Straight away, there is no such thing as the best running shoe. It does not exist. Anyone who claims there is a best running shoe is simply wrong.
All running shoe brands and models have different characteristics or design features. This may include the amount of drop (difference in stack height between the forefoot and rearfoot); the amount of cushioning; the stiffness or flexibility in different directions; the use of motion control design features for ‘overpronation‘; and many other design features. Each of those design features are designed for different characteristics of the individual runner. Each runner has different characteristics so will need different design features. This means that any particular running shoe that is good and works for one runner will not be good and work for another runner. Asking for advice for what is the best running shoe is fraught with risk, just because it worked for one runner does not mean it will work for another.
Some running shoes companies have made claims that they have the best running shoe, such as the technologically rich Asics Metarun. Commentary on that shoe certainly suggest that it is a good shoe for those that it is made for, but it is not suitable for everyone, so it can not be the best running shoe. Other brands make similar clams for their shoes being the best. Best for who?
Getting the right running shoe can be difficult and more often than not is based on trial and error. It is a matter of finding the running shoe that is most comfortable for you, fits you and suits you. For this reason, you are better getting expert advice from a specialty running shoe store rather than random people online who have no idea about your characteristics. It is important that the time is taken to get it right as different shoe characteristics (such as the drop) can affect the injury rate in different runners. Also, getting the right amount of cushioning for the individual runner is important as that can affect running economy (ie performance).
There is not and never can there be, the best running shoe.
Selecting the Right Running Shoe for You:
- Understand Your Foot Type: Determine your foot type, which generally falls into three categories:
- Neutral Arch: If your footprint shows a moderate curve along the inside and you evenly distribute weight, you likely have a neutral arch.
- Flat Feet (Overpronation): If your footprint shows almost the entire sole of your foot, you might have flat feet and tend to overpronate (foot rolls inward excessively).
- High Arch (Underpronation): If your footprint shows a thin line or no connection between the heel and forefoot, you likely have high arches and may underpronate (foot doesn’t roll inward enough).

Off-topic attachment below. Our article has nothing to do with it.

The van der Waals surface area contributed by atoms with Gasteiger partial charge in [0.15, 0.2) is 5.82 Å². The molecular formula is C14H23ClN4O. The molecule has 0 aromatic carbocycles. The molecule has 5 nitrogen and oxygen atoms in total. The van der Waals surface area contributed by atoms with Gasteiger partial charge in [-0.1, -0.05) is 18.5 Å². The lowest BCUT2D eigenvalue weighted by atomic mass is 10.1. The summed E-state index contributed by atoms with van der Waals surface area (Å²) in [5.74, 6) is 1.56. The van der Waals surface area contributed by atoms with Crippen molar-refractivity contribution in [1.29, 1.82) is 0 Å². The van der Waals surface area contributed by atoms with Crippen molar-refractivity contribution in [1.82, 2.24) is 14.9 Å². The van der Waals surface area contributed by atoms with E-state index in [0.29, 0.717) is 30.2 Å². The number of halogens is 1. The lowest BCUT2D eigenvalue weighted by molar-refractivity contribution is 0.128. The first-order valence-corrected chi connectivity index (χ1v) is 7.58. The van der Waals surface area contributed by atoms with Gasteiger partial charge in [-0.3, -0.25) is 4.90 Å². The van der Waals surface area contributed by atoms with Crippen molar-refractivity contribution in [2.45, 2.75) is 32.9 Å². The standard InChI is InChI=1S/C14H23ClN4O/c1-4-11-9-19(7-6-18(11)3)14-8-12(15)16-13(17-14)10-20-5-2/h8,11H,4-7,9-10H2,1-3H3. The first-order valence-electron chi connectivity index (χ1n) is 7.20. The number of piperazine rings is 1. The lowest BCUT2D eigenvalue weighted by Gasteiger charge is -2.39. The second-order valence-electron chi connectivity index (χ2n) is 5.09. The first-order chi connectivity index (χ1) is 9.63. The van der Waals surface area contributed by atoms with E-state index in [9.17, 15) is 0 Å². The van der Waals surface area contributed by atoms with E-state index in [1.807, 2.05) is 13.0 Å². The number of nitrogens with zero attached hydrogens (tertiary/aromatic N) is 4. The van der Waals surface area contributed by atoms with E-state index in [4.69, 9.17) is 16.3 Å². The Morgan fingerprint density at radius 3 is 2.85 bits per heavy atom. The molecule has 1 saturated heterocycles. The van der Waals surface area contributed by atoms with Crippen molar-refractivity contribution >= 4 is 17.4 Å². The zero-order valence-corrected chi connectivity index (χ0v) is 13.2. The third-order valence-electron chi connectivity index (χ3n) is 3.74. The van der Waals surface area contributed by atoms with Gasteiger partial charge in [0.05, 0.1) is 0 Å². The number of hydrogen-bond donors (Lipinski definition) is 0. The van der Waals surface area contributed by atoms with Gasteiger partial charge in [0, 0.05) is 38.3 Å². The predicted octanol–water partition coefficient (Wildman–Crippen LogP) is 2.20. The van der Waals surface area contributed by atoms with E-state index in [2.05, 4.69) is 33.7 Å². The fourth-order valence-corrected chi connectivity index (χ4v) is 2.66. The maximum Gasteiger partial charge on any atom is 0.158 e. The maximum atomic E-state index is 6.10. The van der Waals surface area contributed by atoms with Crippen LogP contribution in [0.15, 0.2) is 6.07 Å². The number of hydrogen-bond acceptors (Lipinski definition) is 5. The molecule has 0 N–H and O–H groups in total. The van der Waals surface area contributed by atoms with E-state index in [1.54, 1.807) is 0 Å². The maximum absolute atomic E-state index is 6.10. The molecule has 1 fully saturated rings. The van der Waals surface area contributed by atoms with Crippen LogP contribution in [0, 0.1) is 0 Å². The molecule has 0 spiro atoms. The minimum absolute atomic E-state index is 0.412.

- Visit a Running Store: Go to a specialty running store where staff are knowledgeable about running shoes. They can perform a gait analysis to help determine your foot type and how your feet strike the ground while running.
- Size Matters: Running shoes should be about half a size to a full size larger than your regular shoe size. Your feet tend to swell during running, and you need enough room to prevent discomfort and blisters.
- Try on Multiple Pairs: Don’t settle for the first pair that feels comfortable. Try on several different models from various brands to compare fit and comfort.
- Consider Your Running Style: Think about the type of running you’ll be doing. Are you a casual jogger, a long-distance runner, or a sprinter? Different shoes are designed for different types of running.
- Cushioning and Support: Choose a shoe with the right level of cushioning and support for your foot type and running style. Neutral runners might prefer more cushioning, while overpronators might need stability features.
- Flexibility and Arch Support: Your shoe should bend and flex at the ball of the foot, not in the middle. Look for arch support that matches your foot type.
- Comfort and Fit: Your shoes should feel comfortable from the moment you try them on. There should be no pressure points, and your toes shouldn’t feel cramped.
- Test Run: Some stores allow you to take a short run in the shoes. This can give you a better feel for how they perform during actual running.
- Replace Old Shoes: Keep track of the mileage you put on your shoes. On average, running shoes should be replaced every 300-500 miles, or if you notice signs of wear and tear.
- Consider Insoles: If you have specific foot issues or require additional support, custom insoles or orthotics can be added to your running shoes.
- Personal Preference: Ultimately, go with the shoes that feel best to you. Everyone’s feet are different, and what works for one person might not work for another.
Just remember there is no such thing as the “best” running shoe. There is one that is going to be best for you, but that does not mean it best for the next person.